Thursday, February 24, 2005

The Literary Deconstruction of Wal-Mart

Wal-Mart has been all over the airwaves in California as community resistance to supercenters continues to gather, and yesterday CEO H. Lee Scott Jr. gave a speech in downtown Los Angeles that was covered by the local media. So I was glad to see Timothy Noah in today's Chatterbox pick apart the main points of the speech for a larger audience:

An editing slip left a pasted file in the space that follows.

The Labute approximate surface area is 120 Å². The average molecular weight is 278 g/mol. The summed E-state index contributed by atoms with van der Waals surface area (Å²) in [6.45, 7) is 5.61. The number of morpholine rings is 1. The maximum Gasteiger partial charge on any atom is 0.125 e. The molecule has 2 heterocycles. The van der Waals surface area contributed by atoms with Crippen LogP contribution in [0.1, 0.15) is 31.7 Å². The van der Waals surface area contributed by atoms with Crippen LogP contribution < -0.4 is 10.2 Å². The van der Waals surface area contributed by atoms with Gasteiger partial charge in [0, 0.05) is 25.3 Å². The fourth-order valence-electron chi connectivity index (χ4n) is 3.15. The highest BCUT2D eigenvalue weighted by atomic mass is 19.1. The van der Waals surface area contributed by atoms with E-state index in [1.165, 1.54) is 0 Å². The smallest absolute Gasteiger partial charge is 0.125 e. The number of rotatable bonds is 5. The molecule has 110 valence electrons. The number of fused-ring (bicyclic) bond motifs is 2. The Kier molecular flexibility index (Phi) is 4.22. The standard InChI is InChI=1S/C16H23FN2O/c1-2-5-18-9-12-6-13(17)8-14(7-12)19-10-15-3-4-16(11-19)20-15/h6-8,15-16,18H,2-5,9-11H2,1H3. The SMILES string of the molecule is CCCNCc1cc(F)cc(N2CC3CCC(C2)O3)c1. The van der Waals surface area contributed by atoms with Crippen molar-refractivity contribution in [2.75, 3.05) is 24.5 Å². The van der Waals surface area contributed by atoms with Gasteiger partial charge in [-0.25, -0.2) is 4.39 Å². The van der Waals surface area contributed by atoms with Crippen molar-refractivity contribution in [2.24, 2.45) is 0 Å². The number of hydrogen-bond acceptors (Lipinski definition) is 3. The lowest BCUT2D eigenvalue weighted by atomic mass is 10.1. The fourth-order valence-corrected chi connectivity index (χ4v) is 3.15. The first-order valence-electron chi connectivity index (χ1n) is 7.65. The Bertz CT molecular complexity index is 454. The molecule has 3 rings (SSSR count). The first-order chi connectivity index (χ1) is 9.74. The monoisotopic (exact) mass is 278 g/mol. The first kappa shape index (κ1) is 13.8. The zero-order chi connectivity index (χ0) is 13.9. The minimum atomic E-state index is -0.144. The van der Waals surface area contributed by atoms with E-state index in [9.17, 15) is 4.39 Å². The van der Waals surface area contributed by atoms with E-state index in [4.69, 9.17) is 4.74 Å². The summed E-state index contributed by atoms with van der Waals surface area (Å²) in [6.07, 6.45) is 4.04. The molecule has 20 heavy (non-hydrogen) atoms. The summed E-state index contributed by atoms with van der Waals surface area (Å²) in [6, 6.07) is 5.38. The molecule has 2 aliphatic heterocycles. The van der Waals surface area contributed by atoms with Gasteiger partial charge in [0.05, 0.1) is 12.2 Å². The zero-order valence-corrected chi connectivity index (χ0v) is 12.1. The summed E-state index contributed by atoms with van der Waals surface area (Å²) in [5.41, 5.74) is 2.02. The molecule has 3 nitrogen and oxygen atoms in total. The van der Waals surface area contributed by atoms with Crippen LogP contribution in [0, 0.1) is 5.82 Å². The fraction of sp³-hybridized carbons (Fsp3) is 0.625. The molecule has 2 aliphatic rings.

The apparent purpose of the speech was to counter political resistance to the building of Wal-Mart "supercenters" in California. But if Scott saw much danger that Wall Street might believe his rosy picture of labor relations, he wouldn't paint it, because that would create an investor stampede away from Wal-Mart stock. What we have, then, is a unique rhetorical form: Nonsense recited by someone who is relying on most of his listeners to understand that he is spouting nonsense. Wal-Mart took the trouble to send this speech out to writers "who are in a position to influence a lot of others," according to a cover e-mail I received from Mona Williams, Wal-Mart's vice president for corporate communications. I took Williams' email as a plea to expose the dishonesty in Scott's remarks (Stop us before we kill again!) disguised as a plea to give Scott's remarks a fair hearing. I will try to oblige.

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